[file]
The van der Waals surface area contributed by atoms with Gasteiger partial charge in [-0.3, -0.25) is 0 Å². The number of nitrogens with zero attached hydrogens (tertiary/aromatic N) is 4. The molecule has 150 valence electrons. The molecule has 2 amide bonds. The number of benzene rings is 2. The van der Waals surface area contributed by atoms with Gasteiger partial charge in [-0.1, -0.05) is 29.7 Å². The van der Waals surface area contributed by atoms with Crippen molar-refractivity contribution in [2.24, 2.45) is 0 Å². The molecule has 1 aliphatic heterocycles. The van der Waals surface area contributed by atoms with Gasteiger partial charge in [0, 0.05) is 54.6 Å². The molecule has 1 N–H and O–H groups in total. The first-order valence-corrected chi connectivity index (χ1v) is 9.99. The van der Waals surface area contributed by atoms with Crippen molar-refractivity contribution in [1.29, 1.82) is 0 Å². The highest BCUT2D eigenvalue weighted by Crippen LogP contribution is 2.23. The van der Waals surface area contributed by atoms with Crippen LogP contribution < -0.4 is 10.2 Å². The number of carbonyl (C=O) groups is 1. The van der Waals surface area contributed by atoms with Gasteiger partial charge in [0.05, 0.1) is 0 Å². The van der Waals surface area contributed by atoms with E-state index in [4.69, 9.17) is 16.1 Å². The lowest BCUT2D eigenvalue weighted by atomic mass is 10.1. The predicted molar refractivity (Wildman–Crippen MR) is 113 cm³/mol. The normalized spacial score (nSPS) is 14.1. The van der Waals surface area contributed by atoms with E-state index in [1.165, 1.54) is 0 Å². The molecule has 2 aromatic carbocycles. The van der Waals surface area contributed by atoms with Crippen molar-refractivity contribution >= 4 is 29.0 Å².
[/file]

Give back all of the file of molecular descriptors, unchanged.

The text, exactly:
The van der Waals surface area contributed by atoms with Gasteiger partial charge in [-0.3, -0.25) is 0 Å². The number of nitrogens with zero attached hydrogens (tertiary/aromatic N) is 4. The molecule has 150 valence electrons. The molecule has 2 amide bonds. The number of benzene rings is 2. The van der Waals surface area contributed by atoms with Gasteiger partial charge in [-0.1, -0.05) is 29.7 Å². The van der Waals surface area contributed by atoms with Crippen molar-refractivity contribution in [2.24, 2.45) is 0 Å². The molecule has 1 aliphatic heterocycles. The van der Waals surface area contributed by atoms with Gasteiger partial charge in [0, 0.05) is 54.6 Å². The molecule has 1 N–H and O–H groups in total. The first-order valence-corrected chi connectivity index (χ1v) is 9.99. The van der Waals surface area contributed by atoms with Crippen molar-refractivity contribution in [1.29, 1.82) is 0 Å². The highest BCUT2D eigenvalue weighted by Crippen LogP contribution is 2.23. The van der Waals surface area contributed by atoms with Crippen LogP contribution < -0.4 is 10.2 Å². The number of carbonyl (C=O) groups is 1. The van der Waals surface area contributed by atoms with Gasteiger partial charge in [0.05, 0.1) is 0 Å². The van der Waals surface area contributed by atoms with E-state index in [4.69, 9.17) is 16.1 Å². The lowest BCUT2D eigenvalue weighted by atomic mass is 10.1. The predicted molar refractivity (Wildman–Crippen MR) is 113 cm³/mol. The normalized spacial score (nSPS) is 14.1. The van der Waals surface area contributed by atoms with E-state index in [1.165, 1.54) is 0 Å². The molecule has 2 aromatic carbocycles. The van der Waals surface area contributed by atoms with Crippen molar-refractivity contribution >= 4 is 29.0 Å².